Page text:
National business group Advanced Energy Economy
(AEE) released a report indicating the economic impact of the advanced energy industry on the Hoosier state. According to the report, advanced energy jobs account for 48,000 jobs in Indiana. That figure is second only to the auto industry which boasts 60, 000 jobs around the state. That’s 5,000 more jobs than machine manufacturing and almost twice as many as the number employed by colleges and universities.
So, what are we talking about when we say “advanced energy?”
Advanced energy is everything associated with energy supply and demand in every way you can think of. In terms of supply it includes the generation, delivery and management of electricity as well as fuel delivery and production. When you think of demand, think of transportation, energy efficiency (how it is used effectively) and industry (the manufacturing of machinery and process equipment).
And out of the 48,000 advanced energy jobs in Indiana, 77 percent of them are in the area of energy efficiency — things like building design, heating and lighting, appliances and electronics and enabling IT/ demand response. Only 9 percent of the advanced energy jobs are in electricity generation.
While the industry expects to add over 900 more jobs in Indiana, there are challenges to its expansion. Ninety percent of firms in the industry expressed difficulties in hiring a competent workforce. That means there are immediate and long-term needs in the state in this rapidly growing field, especially as more and more corporations express the desire for energy efficient options.
As an association of businesses, AEE seeks to transform public policy to enable the rapid growth of advanced energy to meet the needs of its member businesses. In Indiana, that means educating the public as well as government officials on the importance of advanced energy in terms of economic impact and facilitating conversations on the opportunities that exist.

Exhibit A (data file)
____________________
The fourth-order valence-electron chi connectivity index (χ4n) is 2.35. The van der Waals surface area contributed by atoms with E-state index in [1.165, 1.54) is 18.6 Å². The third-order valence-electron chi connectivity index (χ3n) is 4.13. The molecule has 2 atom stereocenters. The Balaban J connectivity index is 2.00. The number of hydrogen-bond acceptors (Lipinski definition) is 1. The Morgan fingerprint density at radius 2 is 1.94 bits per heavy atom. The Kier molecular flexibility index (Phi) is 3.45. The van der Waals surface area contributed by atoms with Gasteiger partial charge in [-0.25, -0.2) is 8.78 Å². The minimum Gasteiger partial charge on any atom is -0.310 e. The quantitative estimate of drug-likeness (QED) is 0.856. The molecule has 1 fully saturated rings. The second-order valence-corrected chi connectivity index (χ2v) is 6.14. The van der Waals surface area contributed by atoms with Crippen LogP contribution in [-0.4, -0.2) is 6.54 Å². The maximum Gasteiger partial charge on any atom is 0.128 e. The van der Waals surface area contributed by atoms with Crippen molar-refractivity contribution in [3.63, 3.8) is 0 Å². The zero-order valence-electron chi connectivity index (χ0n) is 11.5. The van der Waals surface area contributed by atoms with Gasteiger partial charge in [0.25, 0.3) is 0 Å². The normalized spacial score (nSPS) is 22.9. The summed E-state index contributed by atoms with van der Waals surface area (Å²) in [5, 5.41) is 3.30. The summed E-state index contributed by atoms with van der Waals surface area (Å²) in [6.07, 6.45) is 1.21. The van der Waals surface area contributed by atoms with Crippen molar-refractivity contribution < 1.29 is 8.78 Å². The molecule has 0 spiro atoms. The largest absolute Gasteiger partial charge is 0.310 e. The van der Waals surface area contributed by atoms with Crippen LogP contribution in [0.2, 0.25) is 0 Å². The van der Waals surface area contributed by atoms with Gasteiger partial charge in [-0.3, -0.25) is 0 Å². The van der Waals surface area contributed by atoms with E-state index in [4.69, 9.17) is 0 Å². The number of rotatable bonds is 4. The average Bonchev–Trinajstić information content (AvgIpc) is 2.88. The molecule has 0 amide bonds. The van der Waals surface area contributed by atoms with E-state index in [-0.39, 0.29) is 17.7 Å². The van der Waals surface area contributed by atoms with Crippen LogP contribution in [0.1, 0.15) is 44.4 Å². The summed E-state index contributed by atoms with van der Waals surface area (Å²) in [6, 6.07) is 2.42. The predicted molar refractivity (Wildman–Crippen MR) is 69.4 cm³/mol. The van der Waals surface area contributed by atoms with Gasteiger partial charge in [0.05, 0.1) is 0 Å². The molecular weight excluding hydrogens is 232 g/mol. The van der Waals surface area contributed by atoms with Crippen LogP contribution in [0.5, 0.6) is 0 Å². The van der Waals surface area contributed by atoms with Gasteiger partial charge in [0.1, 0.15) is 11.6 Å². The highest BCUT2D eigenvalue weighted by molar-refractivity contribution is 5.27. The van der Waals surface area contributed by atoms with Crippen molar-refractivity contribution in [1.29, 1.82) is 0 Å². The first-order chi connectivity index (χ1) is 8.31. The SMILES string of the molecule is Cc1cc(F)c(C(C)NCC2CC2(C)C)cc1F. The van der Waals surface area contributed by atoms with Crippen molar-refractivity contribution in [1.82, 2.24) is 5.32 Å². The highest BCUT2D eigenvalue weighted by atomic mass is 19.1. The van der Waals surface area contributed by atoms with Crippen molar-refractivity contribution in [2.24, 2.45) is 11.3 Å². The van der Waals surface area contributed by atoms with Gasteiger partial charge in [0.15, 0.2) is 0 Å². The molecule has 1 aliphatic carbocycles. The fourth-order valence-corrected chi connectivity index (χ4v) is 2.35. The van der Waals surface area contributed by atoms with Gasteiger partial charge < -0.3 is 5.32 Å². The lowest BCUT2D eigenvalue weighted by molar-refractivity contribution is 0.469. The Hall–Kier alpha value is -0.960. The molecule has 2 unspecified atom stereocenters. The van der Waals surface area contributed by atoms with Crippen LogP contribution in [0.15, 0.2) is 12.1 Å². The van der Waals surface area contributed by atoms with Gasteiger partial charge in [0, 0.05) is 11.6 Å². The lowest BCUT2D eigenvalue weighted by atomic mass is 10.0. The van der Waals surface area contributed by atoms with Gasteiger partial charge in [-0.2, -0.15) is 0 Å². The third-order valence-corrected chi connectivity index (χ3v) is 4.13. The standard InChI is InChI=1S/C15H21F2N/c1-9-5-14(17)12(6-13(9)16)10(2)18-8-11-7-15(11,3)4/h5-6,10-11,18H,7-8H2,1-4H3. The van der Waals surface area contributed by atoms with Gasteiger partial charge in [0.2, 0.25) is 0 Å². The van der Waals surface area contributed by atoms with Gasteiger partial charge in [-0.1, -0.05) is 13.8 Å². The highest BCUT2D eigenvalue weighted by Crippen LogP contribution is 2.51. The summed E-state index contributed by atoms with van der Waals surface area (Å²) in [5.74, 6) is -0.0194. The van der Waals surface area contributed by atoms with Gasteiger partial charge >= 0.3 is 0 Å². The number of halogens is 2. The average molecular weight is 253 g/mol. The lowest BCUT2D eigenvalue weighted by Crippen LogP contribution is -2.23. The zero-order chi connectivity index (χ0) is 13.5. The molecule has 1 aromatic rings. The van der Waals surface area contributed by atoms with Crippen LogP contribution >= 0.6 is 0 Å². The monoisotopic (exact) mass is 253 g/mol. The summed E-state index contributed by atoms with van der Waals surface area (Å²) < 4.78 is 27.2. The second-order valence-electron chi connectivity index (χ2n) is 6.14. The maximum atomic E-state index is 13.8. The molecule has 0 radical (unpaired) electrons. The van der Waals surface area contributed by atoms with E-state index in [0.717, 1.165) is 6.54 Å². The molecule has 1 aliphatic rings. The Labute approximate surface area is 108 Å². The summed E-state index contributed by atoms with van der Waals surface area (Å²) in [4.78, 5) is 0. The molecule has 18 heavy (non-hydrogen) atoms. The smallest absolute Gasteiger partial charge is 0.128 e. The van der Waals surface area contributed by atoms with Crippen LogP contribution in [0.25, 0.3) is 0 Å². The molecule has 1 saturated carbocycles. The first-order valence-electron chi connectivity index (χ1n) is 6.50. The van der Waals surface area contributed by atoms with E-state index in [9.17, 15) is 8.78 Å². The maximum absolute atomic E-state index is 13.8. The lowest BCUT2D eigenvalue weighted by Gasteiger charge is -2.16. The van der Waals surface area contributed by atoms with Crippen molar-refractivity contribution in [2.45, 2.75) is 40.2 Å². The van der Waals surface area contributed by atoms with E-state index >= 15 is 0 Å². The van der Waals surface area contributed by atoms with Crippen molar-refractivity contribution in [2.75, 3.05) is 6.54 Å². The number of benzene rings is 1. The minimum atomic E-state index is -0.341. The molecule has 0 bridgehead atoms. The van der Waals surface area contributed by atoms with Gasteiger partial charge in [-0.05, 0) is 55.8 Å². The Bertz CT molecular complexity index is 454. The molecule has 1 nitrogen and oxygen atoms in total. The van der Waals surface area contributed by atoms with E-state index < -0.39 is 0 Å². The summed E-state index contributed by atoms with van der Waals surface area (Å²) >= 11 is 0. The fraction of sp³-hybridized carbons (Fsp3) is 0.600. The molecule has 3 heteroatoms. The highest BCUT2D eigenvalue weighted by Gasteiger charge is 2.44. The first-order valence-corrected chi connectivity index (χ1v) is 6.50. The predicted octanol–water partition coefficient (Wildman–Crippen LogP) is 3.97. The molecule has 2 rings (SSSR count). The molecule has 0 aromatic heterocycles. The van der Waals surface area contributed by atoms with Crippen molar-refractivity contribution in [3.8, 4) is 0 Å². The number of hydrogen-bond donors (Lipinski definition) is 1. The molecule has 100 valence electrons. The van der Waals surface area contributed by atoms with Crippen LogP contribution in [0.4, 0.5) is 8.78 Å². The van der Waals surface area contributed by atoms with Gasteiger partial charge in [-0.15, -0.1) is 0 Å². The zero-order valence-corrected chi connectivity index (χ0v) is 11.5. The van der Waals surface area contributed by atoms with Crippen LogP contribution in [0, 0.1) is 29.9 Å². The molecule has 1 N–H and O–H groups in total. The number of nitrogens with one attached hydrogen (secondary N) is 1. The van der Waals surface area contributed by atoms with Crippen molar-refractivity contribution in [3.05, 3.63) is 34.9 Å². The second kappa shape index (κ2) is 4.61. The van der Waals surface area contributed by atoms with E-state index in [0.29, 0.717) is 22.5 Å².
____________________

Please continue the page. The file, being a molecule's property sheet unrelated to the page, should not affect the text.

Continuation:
And the initiative is being led by Hoosiers both nationally and locally. Former Fort Wayne mayor Graham Richard serves as the CEO of AEE. Former Indianapolis mayor Greg Ballard serves as a senior fellow for the Indiana chapter. Both men see the value and opportunity advanced energy already has in Indiana and are working to eliminate the obstacles that prevent growth.
“I keep saying we are in the middle of an energy transformation, people just don’t realize it yet,” says Ballard. “Our mission here is to represent the companies that are looking for this kind of energy.”
Indiana could be doing itself a disservice if the obstacles preventing energy growth are not addressed. Energy efficiency and reliability are bigger concerns companies are looking for when selecting a location to build and expand that people realize. Indiana was among the top 10 states for power outages in 2015 — thanks in part to an aging system reliant on coal-fired power plants. That’s not an encouraging statistic for companies looking for more options and a reliable delivery system. However Ballard says that means there is opportunity here for modernizing the infrastructure and improving the reliability, cost and diversity of electric power options in the state.
“There are some changing of minds in the public [that needs to happen], but also there will have to be policy objectives to make sure the legislature, the rules, the policies are allowing this new technology to take hold,” says Ballard. “Because if you break down barriers then the jobs will flow. What we are trying to do is make sure the jobs are there and that the companies get the type of energy that they want and that we can have more freedom frankly in the energy markets.”
The complete jobs report is available here
Apparently Indiana is a lot more savvy when it comes to advanced energy than people realize.